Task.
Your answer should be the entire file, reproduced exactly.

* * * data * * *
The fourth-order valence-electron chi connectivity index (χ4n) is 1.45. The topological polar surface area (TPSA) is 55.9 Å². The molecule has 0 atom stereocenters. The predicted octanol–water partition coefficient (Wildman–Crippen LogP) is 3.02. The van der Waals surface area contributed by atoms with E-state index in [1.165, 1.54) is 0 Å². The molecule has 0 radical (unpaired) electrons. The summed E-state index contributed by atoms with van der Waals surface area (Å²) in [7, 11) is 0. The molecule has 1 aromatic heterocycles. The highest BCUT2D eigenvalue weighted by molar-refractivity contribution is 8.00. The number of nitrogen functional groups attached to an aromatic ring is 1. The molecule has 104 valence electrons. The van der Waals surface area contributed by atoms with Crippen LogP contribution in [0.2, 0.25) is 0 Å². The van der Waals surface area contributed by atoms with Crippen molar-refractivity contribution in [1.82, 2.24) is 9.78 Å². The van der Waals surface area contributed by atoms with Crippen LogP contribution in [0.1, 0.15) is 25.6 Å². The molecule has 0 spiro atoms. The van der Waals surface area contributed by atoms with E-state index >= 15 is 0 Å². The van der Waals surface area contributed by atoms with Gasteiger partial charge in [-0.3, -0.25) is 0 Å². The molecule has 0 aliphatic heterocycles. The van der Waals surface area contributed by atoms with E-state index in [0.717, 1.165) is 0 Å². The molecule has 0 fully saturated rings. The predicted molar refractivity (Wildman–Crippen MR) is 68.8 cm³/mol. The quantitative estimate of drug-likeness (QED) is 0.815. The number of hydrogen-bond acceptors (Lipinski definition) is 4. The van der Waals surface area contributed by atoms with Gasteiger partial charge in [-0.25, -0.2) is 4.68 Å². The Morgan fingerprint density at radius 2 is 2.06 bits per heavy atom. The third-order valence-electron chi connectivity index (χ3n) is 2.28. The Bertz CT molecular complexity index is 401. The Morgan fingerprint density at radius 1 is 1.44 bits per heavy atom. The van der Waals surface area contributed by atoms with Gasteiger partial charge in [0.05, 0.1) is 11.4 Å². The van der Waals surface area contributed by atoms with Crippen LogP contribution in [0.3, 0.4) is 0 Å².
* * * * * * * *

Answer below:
The fourth-order valence-electron chi connectivity index (χ4n) is 1.45. The topological polar surface area (TPSA) is 55.9 Å². The molecule has 0 atom stereocenters. The predicted octanol–water partition coefficient (Wildman–Crippen LogP) is 3.02. The van der Waals surface area contributed by atoms with E-state index in [1.165, 1.54) is 0 Å². The molecule has 0 radical (unpaired) electrons. The summed E-state index contributed by atoms with van der Waals surface area (Å²) in [7, 11) is 0. The molecule has 1 aromatic heterocycles. The highest BCUT2D eigenvalue weighted by molar-refractivity contribution is 8.00. The number of nitrogen functional groups attached to an aromatic ring is 1. The molecule has 104 valence electrons. The van der Waals surface area contributed by atoms with Crippen LogP contribution in [0.2, 0.25) is 0 Å². The van der Waals surface area contributed by atoms with Crippen molar-refractivity contribution in [1.82, 2.24) is 9.78 Å². The van der Waals surface area contributed by atoms with Crippen LogP contribution in [0.1, 0.15) is 25.6 Å². The molecule has 0 spiro atoms. The van der Waals surface area contributed by atoms with E-state index >= 15 is 0 Å². The van der Waals surface area contributed by atoms with Gasteiger partial charge in [-0.3, -0.25) is 0 Å². The molecule has 0 aliphatic heterocycles. The van der Waals surface area contributed by atoms with E-state index in [0.717, 1.165) is 0 Å². The molecule has 0 fully saturated rings. The predicted molar refractivity (Wildman–Crippen MR) is 68.8 cm³/mol. The quantitative estimate of drug-likeness (QED) is 0.815. The number of hydrogen-bond acceptors (Lipinski definition) is 4. The van der Waals surface area contributed by atoms with Gasteiger partial charge in [-0.25, -0.2) is 4.68 Å². The Morgan fingerprint density at radius 2 is 2.06 bits per heavy atom. The third-order valence-electron chi connectivity index (χ3n) is 2.28. The Bertz CT molecular complexity index is 401. The Morgan fingerprint density at radius 1 is 1.44 bits per heavy atom. The van der Waals surface area contributed by atoms with Gasteiger partial charge in [0.05, 0.1) is 11.4 Å². The van der Waals surface area contributed by atoms with Crippen LogP contribution in [0.3, 0.4) is 0 Å².